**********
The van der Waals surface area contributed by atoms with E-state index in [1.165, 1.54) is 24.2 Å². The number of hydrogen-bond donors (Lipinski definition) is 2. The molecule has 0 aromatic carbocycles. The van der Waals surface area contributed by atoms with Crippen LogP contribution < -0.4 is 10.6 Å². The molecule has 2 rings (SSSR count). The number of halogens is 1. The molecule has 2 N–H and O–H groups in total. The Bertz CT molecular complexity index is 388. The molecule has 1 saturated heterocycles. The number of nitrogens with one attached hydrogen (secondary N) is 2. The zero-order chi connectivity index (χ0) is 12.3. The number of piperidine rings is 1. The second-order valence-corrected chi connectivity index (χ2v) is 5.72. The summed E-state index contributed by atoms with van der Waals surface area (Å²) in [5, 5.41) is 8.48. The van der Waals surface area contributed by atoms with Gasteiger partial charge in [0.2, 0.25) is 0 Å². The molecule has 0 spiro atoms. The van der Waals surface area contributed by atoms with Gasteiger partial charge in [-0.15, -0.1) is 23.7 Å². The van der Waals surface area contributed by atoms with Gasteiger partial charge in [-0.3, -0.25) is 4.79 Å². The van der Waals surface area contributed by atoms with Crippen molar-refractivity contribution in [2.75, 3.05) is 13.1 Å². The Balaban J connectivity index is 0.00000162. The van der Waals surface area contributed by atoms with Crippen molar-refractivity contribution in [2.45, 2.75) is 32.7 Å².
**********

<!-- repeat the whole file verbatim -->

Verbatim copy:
The van der Waals surface area contributed by atoms with E-state index in [1.165, 1.54) is 24.2 Å². The number of hydrogen-bond donors (Lipinski definition) is 2. The molecule has 0 aromatic carbocycles. The van der Waals surface area contributed by atoms with Crippen LogP contribution < -0.4 is 10.6 Å². The molecule has 2 rings (SSSR count). The number of halogens is 1. The molecule has 2 N–H and O–H groups in total. The Bertz CT molecular complexity index is 388. The molecule has 1 saturated heterocycles. The number of nitrogens with one attached hydrogen (secondary N) is 2. The zero-order chi connectivity index (χ0) is 12.3. The number of piperidine rings is 1. The second-order valence-corrected chi connectivity index (χ2v) is 5.72. The summed E-state index contributed by atoms with van der Waals surface area (Å²) in [5, 5.41) is 8.48. The van der Waals surface area contributed by atoms with Gasteiger partial charge in [0.2, 0.25) is 0 Å². The molecule has 0 spiro atoms. The van der Waals surface area contributed by atoms with Gasteiger partial charge in [-0.15, -0.1) is 23.7 Å². The van der Waals surface area contributed by atoms with Gasteiger partial charge in [-0.3, -0.25) is 4.79 Å². The van der Waals surface area contributed by atoms with Crippen molar-refractivity contribution in [2.75, 3.05) is 13.1 Å². The Balaban J connectivity index is 0.00000162. The van der Waals surface area contributed by atoms with Crippen molar-refractivity contribution in [2.45, 2.75) is 32.7 Å².